Being in a car collision is right up there with many people’s greatest fears and worst nightmares. Thankfully, over the past 100 years, car safety has improved exponentially and continuously. The automotive industry is one of the most regulated industries in the U.S. alone, only second to petroleum and electric power, according to the RegData’s Industry Regulation Index.
So how likely are you to get into a deadly car collision? According to the National Safety Council, it’s about one in 107 people. You’re less likely to get into an accident if you ride a bicycle or motorcycle. The only things more fatal than fatal automotive collisions are heart disease and cancer.
In ascending order, here are the leading contributing factors in deadly car collisions and how you can try to avoid them.
Sleeping at the Wheel
Statistically, one in three drivers has fallen asleep at the wheel, according to ThinkInsure. Thankfully, some modern cars have built-in technology to help monitor driver drowsiness, including tracking a driver’s eyes and their steering patterns. Unfortunately, not all cars have these features, so driver drowsiness and falling asleep at the wheel are leading causes of fatal collisions.
When you’re sleepy at the wheel, it often impacts your reaction time, making it slower. You may lack focus, and your vision and depth perception may become blurry or sensitive. Tired drivers will have trouble keeping a car centred in a lane. This is similar to the effects of being under the influence, which is what makes it so dangerous.
There aren’t any laws that make it illegal to drive drowsy, but if you get into a collision because of falling asleep, it can be considered reckless driving, which has some pretty severe consequences.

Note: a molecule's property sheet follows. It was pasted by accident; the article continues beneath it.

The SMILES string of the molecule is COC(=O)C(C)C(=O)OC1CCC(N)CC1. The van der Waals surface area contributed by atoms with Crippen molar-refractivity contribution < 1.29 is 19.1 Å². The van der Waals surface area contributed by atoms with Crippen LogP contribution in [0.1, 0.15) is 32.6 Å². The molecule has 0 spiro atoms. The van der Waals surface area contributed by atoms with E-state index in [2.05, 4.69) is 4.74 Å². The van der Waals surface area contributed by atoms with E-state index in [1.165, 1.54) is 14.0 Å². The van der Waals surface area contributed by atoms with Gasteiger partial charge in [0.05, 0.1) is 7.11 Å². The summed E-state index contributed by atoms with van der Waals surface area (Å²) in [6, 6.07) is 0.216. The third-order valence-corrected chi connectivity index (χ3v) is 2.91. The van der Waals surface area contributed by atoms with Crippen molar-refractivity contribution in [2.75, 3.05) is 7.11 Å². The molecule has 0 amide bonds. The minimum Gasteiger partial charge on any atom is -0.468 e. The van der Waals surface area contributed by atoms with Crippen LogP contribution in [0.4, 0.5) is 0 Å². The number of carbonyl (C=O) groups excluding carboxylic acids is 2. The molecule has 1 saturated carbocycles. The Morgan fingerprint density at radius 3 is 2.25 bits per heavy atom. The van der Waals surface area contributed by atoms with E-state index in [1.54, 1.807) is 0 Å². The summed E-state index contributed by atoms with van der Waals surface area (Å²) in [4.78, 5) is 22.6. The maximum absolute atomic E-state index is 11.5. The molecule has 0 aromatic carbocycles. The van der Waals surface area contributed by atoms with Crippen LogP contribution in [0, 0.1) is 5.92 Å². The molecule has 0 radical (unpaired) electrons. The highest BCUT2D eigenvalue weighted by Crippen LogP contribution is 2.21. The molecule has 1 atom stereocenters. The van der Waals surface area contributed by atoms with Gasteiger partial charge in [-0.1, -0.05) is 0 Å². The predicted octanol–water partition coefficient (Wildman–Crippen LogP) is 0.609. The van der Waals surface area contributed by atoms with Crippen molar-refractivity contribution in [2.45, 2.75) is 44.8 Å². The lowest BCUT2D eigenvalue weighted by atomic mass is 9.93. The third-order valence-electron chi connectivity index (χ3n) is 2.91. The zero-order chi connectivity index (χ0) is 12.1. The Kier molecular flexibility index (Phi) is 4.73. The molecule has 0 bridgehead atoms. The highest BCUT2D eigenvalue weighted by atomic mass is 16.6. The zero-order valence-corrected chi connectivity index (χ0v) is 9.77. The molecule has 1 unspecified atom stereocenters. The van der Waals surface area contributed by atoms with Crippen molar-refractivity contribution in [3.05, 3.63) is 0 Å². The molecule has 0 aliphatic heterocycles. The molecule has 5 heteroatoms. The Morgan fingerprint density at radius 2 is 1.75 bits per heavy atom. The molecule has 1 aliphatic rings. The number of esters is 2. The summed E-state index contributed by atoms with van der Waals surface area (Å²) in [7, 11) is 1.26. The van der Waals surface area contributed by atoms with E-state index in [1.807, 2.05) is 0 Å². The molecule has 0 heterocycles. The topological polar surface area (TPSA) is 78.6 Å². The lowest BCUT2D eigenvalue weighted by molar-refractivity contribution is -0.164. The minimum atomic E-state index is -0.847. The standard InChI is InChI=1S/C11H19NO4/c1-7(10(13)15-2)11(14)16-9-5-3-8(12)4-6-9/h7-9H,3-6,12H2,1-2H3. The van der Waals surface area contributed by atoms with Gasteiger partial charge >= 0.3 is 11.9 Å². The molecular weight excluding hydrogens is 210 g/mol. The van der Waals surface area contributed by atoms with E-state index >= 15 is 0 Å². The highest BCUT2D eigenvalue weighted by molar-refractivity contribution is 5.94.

How can you avoid falling asleep at the wheel? Knowing the early signs of sleepiness is vital since not everyone has the same symptoms. For some, the telltale sign is restlessness or crankiness, and for others, it is yawning and eye rubbing.
In the short term, you can drink coffee, crank up the music, or open the windows to help stay awake. But more importantly, start planning your next stop so you can take a rest, be it a truck stop, next exit, or even on the side of the road. A 30-minute nap could very well save your life and keep others safe as well.
For sci-fi fans, it’s fathomable that a machine with artificial intelligence could be destructive and even deadly, like Skynet in Terminator or HAL 9000 in 2001: A Space Odyssey. Until we have fully autonomous cars, this isn’t something we need to worry about … yet.
In the case of crashes caused by mechanical or electrical issues, there are genuine dangers, however. In this case, there may be a fault with your car that causes a fatal collision.
Common ways a vehicle might cause a collision are steering failure, brake failure, or tire failure, leading to loss of control and a severe crash.
Although the airbags in your car are specifically designed for safety, they have also caused fatalities in the past. Issues with airbags can span from not deploying during a collision, deploying when they shouldn’t, and deploying with too much force or too quickly. If a seatbelt unbuckles in the event of a crash, it could also be fatal.